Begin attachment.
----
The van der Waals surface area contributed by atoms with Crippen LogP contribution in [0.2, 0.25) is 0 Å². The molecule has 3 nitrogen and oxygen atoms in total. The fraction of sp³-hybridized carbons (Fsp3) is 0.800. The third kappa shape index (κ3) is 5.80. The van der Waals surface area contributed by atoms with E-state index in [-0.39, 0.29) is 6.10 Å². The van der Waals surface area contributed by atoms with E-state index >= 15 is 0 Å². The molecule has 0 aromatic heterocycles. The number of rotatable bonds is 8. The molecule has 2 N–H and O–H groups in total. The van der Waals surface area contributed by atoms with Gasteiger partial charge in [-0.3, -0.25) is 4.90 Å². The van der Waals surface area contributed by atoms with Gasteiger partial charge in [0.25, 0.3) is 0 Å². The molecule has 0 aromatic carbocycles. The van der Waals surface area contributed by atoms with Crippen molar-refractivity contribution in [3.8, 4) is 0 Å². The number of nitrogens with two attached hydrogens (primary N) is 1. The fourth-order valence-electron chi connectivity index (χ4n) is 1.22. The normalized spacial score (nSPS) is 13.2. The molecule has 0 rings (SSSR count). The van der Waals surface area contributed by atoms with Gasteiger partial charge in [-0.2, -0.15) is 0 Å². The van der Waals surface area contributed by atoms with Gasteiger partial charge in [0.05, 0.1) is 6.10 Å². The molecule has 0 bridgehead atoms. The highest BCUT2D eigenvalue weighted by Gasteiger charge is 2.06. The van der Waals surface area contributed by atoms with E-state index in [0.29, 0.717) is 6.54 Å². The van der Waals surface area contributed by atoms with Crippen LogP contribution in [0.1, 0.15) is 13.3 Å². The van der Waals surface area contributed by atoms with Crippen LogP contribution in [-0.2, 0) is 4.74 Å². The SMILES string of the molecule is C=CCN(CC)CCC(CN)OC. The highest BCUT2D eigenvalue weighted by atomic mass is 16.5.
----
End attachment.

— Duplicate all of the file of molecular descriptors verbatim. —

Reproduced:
The van der Waals surface area contributed by atoms with Crippen LogP contribution in [0.2, 0.25) is 0 Å². The molecule has 3 nitrogen and oxygen atoms in total. The fraction of sp³-hybridized carbons (Fsp3) is 0.800. The third kappa shape index (κ3) is 5.80. The van der Waals surface area contributed by atoms with E-state index in [-0.39, 0.29) is 6.10 Å². The van der Waals surface area contributed by atoms with E-state index >= 15 is 0 Å². The molecule has 0 aromatic heterocycles. The number of rotatable bonds is 8. The molecule has 2 N–H and O–H groups in total. The van der Waals surface area contributed by atoms with Gasteiger partial charge in [-0.3, -0.25) is 4.90 Å². The van der Waals surface area contributed by atoms with Gasteiger partial charge in [0.25, 0.3) is 0 Å². The molecule has 0 aromatic carbocycles. The van der Waals surface area contributed by atoms with Crippen molar-refractivity contribution in [3.8, 4) is 0 Å². The number of nitrogens with two attached hydrogens (primary N) is 1. The fourth-order valence-electron chi connectivity index (χ4n) is 1.22. The normalized spacial score (nSPS) is 13.2. The molecule has 0 rings (SSSR count). The van der Waals surface area contributed by atoms with Gasteiger partial charge in [-0.2, -0.15) is 0 Å². The van der Waals surface area contributed by atoms with Gasteiger partial charge in [0.05, 0.1) is 6.10 Å². The molecule has 0 bridgehead atoms. The highest BCUT2D eigenvalue weighted by Gasteiger charge is 2.06. The van der Waals surface area contributed by atoms with E-state index in [0.29, 0.717) is 6.54 Å². The van der Waals surface area contributed by atoms with Crippen LogP contribution in [0.1, 0.15) is 13.3 Å². The van der Waals surface area contributed by atoms with Crippen LogP contribution in [-0.2, 0) is 4.74 Å². The SMILES string of the molecule is C=CCN(CC)CCC(CN)OC. The highest BCUT2D eigenvalue weighted by atomic mass is 16.5.